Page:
An argument for a working definition of teaching as a moral craft can be a valuable guide for widening our insights. Alan R. Tom (1984) does not restrict "moral" to questions of right and wrong actions or behaviors but directs our thoughts to more general questions of valuation: What really matters during one's life? During one's career? During the next day or two? To what end does one pursue a particular activity?

When we move to the situations involved in teaching the case for carefully analyzing and reflecting on desired ends is persuasive and vital for the Christian teacher. The ends relating to social-moral situations are more and more legitimately subject to new public scrutiny. That teaching is an intentional activity designed to bring about desired student learning and is a view supported by a variety of educators. Even Dewey (1956), explicitly recognized the vital obligation of the teacher to reflect on desired ends.

To be reflective is to give your task careful consideration. Indeed, we give careful consideration to many things as we think of teaching, but what are the priority matters for the reflective Christian teacher?

God Makes Himself And His Plan Known

Aware of human intellectual limitations, man still has a driving desire to uncover the meaning of life. Is the Creator-God one who is willing to make a revelation of Himself to finite beings on a level at which they can understand? It seems more probable in the context of the environmental purposeful seen by the Christian and intelligibility that the Creator-God would break through to man in his finiteness (Knight, 1980). Since God is the source of all true knowledge, it is the first object of education to direct our minds to His own revelation of Himself (White, 1903, p. 16).

Christians have seen this self-revelation in terms of sacred writings that claim divine source. This revelation highlights a framework in which to view the predicament of the human existence. The Bible is accepted as a self-revelation of the Creator through Jesus Christ. The teacher who has a right understanding of the work of true education will not think it sufficient to make only a casual reference to the life of Christ.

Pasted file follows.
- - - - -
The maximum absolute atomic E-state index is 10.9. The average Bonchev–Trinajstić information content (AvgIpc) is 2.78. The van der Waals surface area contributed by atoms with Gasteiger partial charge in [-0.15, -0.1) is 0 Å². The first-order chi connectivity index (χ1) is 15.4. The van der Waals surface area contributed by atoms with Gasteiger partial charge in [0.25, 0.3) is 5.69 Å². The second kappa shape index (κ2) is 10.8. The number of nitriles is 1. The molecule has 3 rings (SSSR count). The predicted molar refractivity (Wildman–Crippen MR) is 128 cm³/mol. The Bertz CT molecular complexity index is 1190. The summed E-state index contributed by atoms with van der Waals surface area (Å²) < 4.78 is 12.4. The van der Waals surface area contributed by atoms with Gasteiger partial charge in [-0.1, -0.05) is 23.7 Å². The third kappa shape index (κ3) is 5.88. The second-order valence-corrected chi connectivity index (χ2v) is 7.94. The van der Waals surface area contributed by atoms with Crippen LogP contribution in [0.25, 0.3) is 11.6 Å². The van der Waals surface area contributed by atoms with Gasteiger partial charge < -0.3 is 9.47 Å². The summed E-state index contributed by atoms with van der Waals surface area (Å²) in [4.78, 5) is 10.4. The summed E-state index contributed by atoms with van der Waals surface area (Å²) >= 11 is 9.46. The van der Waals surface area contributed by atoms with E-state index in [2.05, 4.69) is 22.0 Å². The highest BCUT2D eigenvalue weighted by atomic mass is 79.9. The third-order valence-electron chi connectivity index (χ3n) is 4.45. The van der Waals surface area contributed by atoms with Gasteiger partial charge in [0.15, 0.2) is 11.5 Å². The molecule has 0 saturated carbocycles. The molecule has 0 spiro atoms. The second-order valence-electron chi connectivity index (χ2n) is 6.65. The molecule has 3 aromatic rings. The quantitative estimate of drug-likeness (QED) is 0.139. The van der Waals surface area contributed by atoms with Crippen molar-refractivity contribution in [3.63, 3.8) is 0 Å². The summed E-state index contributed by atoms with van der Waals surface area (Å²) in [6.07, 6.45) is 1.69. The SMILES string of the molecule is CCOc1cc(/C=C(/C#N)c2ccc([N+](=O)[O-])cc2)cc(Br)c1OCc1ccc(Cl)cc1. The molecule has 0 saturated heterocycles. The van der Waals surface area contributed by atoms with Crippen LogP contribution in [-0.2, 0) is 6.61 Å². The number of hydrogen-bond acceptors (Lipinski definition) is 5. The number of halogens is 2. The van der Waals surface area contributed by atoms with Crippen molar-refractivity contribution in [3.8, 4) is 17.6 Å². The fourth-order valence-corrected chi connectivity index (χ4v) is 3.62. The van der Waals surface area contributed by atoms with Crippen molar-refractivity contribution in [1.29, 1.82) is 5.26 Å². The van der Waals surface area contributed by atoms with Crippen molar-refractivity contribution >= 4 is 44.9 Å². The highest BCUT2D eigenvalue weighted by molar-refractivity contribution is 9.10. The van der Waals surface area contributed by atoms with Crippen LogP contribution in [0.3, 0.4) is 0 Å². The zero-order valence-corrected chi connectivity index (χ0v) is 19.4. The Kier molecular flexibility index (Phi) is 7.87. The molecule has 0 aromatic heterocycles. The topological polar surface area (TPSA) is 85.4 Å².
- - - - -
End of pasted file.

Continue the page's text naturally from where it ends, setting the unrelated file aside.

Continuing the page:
Christian education solidly acknowledged (1) the activity of the Holy Spirit, from whom proceeds divine knowledge of the living God, in the biblical plan of restoring God's image in fallen man; (2) His work in the calling out of the community of believers; and (3) the eventual restoration of this earth and its faithful inhabitants to the Eden school again.

The Christian worldview of reality has redemptive teaching dimensions. Christian schools have been established because God exists and has revealed a purpose in restoration. Every aspect of Christian education is determined by the Christian view of reality and milieu. "Teacher, tell your students that the Lord Jesus Christ has made every provision that they should go onward, conquering and to conquer. Lead them to trust in the divine promises: "If any man lack wisdom, let him ask of God, that giveth to all men liberally, and upbraideth not; and it shall be given him." (White, 1923, p. 437). Teachers should not stop here, but should give special attention to the cultivation of the weaker faculties, that all the powers may be brought into exercise and carried forward from one degree of strength to another, that the mind may attain due proportions. (White 1903)

Christian metaphysics not only justifies and determines the existence, curriculum and social role of Christian schools, but it also explicates the nature and potential of the learner, suggests the most beneficial types of relationships between teacher and their students, and provides criteria for the selection of methods that would harmonize with the vision of God's educational plans. (Knight, 1980)